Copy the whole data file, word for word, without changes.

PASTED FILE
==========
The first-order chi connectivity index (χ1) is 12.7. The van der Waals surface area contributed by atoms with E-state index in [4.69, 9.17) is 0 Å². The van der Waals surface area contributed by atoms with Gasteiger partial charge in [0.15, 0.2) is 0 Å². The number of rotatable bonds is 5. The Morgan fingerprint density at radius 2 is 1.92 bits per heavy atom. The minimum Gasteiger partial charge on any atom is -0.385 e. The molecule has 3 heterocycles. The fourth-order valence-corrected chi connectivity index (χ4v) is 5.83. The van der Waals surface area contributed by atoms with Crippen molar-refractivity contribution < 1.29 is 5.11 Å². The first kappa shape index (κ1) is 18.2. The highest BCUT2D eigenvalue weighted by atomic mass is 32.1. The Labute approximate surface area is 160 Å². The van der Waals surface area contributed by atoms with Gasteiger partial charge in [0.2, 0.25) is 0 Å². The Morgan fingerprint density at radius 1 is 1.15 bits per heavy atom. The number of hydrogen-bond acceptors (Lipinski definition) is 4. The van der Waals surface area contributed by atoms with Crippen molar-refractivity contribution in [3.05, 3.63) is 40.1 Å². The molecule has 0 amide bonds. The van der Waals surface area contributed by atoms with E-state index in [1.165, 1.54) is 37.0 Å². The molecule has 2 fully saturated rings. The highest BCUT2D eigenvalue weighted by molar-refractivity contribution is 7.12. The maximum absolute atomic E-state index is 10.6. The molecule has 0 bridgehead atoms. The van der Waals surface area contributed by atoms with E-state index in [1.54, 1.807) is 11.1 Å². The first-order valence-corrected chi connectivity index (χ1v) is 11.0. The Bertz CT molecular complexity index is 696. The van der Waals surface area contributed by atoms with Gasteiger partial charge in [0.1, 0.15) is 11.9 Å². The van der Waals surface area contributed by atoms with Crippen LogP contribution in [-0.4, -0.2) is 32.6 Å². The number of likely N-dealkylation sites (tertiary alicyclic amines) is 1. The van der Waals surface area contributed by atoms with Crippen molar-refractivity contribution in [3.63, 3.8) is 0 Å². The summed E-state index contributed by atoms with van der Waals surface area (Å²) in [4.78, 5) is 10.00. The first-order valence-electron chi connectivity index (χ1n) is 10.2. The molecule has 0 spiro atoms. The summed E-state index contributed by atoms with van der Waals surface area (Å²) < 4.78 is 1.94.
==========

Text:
The first-order chi connectivity index (χ1) is 12.7. The van der Waals surface area contributed by atoms with E-state index in [4.69, 9.17) is 0 Å². The van der Waals surface area contributed by atoms with Gasteiger partial charge in [0.15, 0.2) is 0 Å². The number of rotatable bonds is 5. The Morgan fingerprint density at radius 2 is 1.92 bits per heavy atom. The minimum Gasteiger partial charge on any atom is -0.385 e. The molecule has 3 heterocycles. The fourth-order valence-corrected chi connectivity index (χ4v) is 5.83. The van der Waals surface area contributed by atoms with Crippen molar-refractivity contribution < 1.29 is 5.11 Å². The first kappa shape index (κ1) is 18.2. The highest BCUT2D eigenvalue weighted by atomic mass is 32.1. The Labute approximate surface area is 160 Å². The van der Waals surface area contributed by atoms with Gasteiger partial charge in [0.2, 0.25) is 0 Å². The Morgan fingerprint density at radius 1 is 1.15 bits per heavy atom. The number of hydrogen-bond acceptors (Lipinski definition) is 4. The van der Waals surface area contributed by atoms with Crippen molar-refractivity contribution in [3.05, 3.63) is 40.1 Å². The molecule has 0 amide bonds. The van der Waals surface area contributed by atoms with E-state index in [1.165, 1.54) is 37.0 Å². The molecule has 2 fully saturated rings. The highest BCUT2D eigenvalue weighted by molar-refractivity contribution is 7.12. The maximum absolute atomic E-state index is 10.6. The molecule has 0 bridgehead atoms. The van der Waals surface area contributed by atoms with E-state index in [1.54, 1.807) is 11.1 Å². The first-order valence-corrected chi connectivity index (χ1v) is 11.0. The Bertz CT molecular complexity index is 696. The van der Waals surface area contributed by atoms with Gasteiger partial charge in [0.1, 0.15) is 11.9 Å². The van der Waals surface area contributed by atoms with Crippen LogP contribution in [-0.4, -0.2) is 32.6 Å². The number of likely N-dealkylation sites (tertiary alicyclic amines) is 1. The van der Waals surface area contributed by atoms with Crippen molar-refractivity contribution in [3.63, 3.8) is 0 Å². The summed E-state index contributed by atoms with van der Waals surface area (Å²) in [4.78, 5) is 10.00. The first-order valence-electron chi connectivity index (χ1n) is 10.2. The molecule has 0 spiro atoms. The summed E-state index contributed by atoms with van der Waals surface area (Å²) < 4.78 is 1.94.